|US8852951||Jan 28, 2013||Oct 7, 2014||Quest Diagnostics Investments Incorporated||Methods for detecting dihydroxyvitamin D metabolites by mass spectrometry|
|US8916385||Dec 13, 2007||Dec 23, 2014||Quest Diagnostics Investments, Inc.||Methods for detecting estrone by mass spectrometry|
|US8936943||Apr 26, 2013||Jan 20, 2015||Quest Diagnostics Investments, Inc.||Methods for detecting vitamin D metabolites by mass spectrometry|
|US9034653||Dec 9, 2010||May 19, 2015||Quest Diagnostics Investments Inc.||Mass spectrometry of steroidal compounds in multiplexed patient samples|
|US9057732||Feb 26, 2014||Jun 16, 2015||Quest Diagnostics Investments Incorporated||Mass spectrometry assay for congenital adrenal hyperplasia|
|US9244084||Feb 14, 2014||Jan 26, 2016||Quest Diagnostics Investments Incorporated||Methods for detecting vitamin D metabolites by mass spectrometry|
|US9506937||May 18, 2015||Nov 29, 2016||Quest Diagnostics Investments Incorporated||Mass spectrometry of steroidal compounds in multiplexed patient samples|
|US9529004||Jan 25, 2016||Dec 27, 2016||Quest Diagnostics Investments Incorporated||Methods for detecting vitamin D metabolites by mass spectrometry|
|US9535077||Oct 25, 2013||Jan 3, 2017||Quest Diagnostics Investments Incorporated||Vitamin D metabolite determination utilizing mass spectrometry following derivatization|
|US9541562||Jun 15, 2015||Jan 10, 2017||Quest Diagnostics Investments Incorporated||Mass spectrometry assay for congenital adrenal hyperplasia|
|US20100047849 *||Oct 28, 2009||Feb 25, 2010||Quest Diagnostics Investments Incorporated||Determination of testosterone by mass spectrometry|
|US20100059671 *||Sep 9, 2008||Mar 11, 2010||Quest Diagnostics Investments Incorporated||Methods for detecting dehydroepiandrosterone by mass spectrometry|
|US20100129923 *||May 2, 2008||May 27, 2010||Oregon Health & Science University||Tandem mass spectrometry for detecting and/or screening for conditions associated with altered sterols|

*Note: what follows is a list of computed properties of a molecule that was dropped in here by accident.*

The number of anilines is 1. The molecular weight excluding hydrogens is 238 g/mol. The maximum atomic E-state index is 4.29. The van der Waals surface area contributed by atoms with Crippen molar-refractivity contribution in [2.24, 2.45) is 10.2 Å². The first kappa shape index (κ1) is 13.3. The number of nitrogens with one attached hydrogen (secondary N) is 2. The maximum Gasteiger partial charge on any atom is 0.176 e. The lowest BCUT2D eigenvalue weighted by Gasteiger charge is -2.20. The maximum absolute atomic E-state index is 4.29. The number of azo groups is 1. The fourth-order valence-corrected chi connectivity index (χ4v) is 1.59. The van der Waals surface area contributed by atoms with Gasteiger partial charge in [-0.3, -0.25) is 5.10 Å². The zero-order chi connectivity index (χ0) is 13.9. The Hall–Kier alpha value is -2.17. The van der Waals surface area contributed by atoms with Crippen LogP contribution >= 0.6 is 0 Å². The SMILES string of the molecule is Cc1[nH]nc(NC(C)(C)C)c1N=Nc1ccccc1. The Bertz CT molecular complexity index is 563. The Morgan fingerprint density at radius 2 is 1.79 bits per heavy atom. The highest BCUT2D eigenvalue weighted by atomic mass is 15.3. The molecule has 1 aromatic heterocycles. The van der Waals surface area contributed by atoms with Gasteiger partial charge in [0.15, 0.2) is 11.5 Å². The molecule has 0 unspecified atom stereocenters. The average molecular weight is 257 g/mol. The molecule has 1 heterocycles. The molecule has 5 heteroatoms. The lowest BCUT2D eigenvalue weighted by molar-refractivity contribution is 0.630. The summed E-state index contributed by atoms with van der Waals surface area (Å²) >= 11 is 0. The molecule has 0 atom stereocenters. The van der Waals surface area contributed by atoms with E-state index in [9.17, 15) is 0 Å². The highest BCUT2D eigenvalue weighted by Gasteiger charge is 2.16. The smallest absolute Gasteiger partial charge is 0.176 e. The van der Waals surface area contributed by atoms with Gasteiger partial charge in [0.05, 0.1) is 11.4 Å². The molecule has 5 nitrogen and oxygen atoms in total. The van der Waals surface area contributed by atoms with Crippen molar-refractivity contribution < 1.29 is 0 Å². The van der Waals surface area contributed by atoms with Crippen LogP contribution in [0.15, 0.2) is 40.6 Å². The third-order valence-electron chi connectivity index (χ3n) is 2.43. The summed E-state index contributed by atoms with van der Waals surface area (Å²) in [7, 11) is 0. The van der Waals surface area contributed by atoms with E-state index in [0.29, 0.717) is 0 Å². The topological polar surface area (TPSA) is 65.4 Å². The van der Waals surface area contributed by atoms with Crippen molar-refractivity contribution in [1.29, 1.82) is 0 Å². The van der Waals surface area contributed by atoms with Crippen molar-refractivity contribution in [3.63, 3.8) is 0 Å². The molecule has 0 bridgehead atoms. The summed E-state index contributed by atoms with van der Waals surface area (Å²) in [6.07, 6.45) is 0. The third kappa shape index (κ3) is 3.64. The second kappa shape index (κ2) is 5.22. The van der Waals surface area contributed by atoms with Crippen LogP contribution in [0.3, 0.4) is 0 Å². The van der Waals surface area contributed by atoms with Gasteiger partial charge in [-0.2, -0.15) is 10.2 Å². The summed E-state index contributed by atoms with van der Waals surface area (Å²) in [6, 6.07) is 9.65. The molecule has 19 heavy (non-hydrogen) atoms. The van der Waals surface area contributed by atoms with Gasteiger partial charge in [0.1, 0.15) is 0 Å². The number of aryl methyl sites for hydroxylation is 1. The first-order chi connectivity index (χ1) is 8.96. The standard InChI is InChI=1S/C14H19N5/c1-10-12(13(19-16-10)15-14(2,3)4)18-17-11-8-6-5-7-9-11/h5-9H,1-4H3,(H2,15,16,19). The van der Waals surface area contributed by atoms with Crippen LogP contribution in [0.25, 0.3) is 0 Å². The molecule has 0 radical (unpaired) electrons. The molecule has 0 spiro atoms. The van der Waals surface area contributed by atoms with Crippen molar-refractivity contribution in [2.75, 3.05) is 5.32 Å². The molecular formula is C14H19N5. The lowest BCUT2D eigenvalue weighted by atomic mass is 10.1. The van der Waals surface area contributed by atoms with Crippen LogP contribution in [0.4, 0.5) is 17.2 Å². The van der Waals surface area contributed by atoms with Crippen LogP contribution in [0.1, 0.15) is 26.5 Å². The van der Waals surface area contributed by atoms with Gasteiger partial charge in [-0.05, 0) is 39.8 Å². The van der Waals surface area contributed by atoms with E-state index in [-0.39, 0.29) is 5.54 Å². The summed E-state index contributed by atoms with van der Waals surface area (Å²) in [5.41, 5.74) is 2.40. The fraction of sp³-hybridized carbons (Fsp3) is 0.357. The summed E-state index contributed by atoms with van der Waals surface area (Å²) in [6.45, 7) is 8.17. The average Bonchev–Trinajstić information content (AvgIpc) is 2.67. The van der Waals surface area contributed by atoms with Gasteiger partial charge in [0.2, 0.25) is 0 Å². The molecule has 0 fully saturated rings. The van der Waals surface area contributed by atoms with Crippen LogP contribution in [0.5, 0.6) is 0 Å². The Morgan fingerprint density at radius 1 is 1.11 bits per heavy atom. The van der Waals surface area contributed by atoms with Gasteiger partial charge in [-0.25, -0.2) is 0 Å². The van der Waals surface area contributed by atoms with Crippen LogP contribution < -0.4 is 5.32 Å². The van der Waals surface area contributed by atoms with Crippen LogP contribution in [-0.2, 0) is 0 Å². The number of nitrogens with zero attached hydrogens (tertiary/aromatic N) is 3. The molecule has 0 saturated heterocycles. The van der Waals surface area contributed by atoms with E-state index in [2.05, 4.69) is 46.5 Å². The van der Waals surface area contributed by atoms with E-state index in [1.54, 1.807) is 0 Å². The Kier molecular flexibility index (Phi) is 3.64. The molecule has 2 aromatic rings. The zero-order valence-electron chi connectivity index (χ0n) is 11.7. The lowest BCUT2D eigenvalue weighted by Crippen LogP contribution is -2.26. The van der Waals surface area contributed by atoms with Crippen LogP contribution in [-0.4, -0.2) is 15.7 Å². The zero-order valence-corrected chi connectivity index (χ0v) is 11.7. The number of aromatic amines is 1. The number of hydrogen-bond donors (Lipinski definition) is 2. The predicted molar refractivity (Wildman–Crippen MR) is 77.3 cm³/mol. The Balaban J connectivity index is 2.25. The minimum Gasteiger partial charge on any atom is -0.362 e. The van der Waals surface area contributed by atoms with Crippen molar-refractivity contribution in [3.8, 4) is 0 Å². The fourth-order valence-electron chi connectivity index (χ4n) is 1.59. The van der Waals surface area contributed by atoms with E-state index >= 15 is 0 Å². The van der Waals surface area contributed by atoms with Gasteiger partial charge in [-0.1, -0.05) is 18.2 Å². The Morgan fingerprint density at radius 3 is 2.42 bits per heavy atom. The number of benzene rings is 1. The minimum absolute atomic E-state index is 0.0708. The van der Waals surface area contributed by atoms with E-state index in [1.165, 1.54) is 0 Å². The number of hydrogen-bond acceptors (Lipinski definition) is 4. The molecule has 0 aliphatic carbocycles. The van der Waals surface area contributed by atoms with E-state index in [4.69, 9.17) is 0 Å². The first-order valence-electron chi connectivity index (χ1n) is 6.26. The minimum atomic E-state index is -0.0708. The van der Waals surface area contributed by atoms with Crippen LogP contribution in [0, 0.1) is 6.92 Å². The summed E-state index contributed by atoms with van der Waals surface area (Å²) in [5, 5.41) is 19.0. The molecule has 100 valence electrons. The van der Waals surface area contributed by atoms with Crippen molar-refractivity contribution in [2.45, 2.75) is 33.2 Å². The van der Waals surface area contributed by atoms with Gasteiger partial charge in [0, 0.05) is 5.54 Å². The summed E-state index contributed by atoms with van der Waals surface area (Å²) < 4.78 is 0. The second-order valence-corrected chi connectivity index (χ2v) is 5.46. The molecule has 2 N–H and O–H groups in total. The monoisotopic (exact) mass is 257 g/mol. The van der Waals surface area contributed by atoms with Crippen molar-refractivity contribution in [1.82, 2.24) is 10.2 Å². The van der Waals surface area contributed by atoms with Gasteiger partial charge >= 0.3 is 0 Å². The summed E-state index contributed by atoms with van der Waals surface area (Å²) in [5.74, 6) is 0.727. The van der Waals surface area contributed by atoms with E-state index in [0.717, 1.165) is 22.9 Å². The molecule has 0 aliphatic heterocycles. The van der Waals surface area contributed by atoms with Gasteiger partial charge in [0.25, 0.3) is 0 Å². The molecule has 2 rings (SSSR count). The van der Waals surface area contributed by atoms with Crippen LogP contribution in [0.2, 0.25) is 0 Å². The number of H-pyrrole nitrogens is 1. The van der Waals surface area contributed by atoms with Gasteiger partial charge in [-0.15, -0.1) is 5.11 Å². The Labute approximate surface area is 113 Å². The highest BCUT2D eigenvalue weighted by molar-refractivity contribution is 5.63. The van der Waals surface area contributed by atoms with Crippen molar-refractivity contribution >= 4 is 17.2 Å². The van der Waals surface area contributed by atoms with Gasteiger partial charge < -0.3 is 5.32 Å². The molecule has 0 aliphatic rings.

|US20100148054 *||Dec 16, 2008||Jun 17, 2010||Haddon William F||Mass spectrometry assay for thiopurine-s-methyl transferase activity and products generated thereby|
|US20100148057 *||Feb 1, 2008||Jun 17, 2010||Waters Technologies Corporation||Device And Method For Analyzing A Sample|
|US20100155594 *||Dec 17, 2009||Jun 24, 2010||Goldman Mildred M||Mass spectrometry assay for estrogenic compounds|
|US20100155595 *||Dec 22, 2009||Jun 24, 2010||Amit Ghoshal||Mass spectrometry assay for congenital adrenal hyperplasia|
|US20100216250 *||Feb 22, 2010||Aug 26, 2010||Lopez Mary Frances||Methods for Predicting Trisomy 21 in a Fetus|
|US20100273152 *||Nov 8, 2007||Oct 28, 2010||University Of Otago||Method of identifying individuals at risk of thiopurine drug resistance and intolerance|
|US20100304426 *||May 26, 2010||Dec 2, 2010||David Osborne||Analytical Methods for Measuring Synthetic Progesterone|
|US20110059534 *||Nov 15, 2010||Mar 10, 2011||Quest Diagnostics Investments Incorporated||Determination of testosterone by mass spectrometry|
|US20110147583 *||Jan 18, 2011||Jun 23, 2011||Quest Diagnostics Investments Incorporated||Methods for detecting dehydroepiandrosterone by mass spectrometry|
|US20110220785 *||May 25, 2011||Sep 15, 2011||Quest Diagnostics Investments Incorporated||Methods for detecting vitamin d metabolites by mass spectrometry|